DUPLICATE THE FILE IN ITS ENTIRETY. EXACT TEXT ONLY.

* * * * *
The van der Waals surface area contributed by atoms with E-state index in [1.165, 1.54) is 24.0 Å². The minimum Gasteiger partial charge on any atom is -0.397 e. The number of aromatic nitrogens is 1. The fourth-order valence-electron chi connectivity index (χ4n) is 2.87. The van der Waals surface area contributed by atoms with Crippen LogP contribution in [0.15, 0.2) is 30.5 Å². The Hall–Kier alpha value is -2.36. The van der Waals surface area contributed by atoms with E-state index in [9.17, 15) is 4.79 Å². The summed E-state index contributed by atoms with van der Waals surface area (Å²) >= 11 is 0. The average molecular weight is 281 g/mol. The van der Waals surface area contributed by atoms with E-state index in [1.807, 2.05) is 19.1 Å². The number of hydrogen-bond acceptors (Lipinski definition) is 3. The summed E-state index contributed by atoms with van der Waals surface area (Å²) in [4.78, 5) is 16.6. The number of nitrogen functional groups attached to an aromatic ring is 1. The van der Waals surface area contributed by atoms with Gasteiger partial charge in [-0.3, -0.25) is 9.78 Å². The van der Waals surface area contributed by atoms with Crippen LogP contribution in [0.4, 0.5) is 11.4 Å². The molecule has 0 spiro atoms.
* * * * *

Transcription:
The van der Waals surface area contributed by atoms with E-state index in [1.165, 1.54) is 24.0 Å². The minimum Gasteiger partial charge on any atom is -0.397 e. The number of aromatic nitrogens is 1. The fourth-order valence-electron chi connectivity index (χ4n) is 2.87. The van der Waals surface area contributed by atoms with Crippen LogP contribution in [0.15, 0.2) is 30.5 Å². The Hall–Kier alpha value is -2.36. The van der Waals surface area contributed by atoms with E-state index in [9.17, 15) is 4.79 Å². The summed E-state index contributed by atoms with van der Waals surface area (Å²) >= 11 is 0. The average molecular weight is 281 g/mol. The van der Waals surface area contributed by atoms with E-state index in [1.807, 2.05) is 19.1 Å². The number of hydrogen-bond acceptors (Lipinski definition) is 3. The summed E-state index contributed by atoms with van der Waals surface area (Å²) in [4.78, 5) is 16.6. The number of nitrogen functional groups attached to an aromatic ring is 1. The van der Waals surface area contributed by atoms with Gasteiger partial charge in [-0.3, -0.25) is 9.78 Å². The van der Waals surface area contributed by atoms with Crippen LogP contribution in [0.4, 0.5) is 11.4 Å². The molecule has 0 spiro atoms.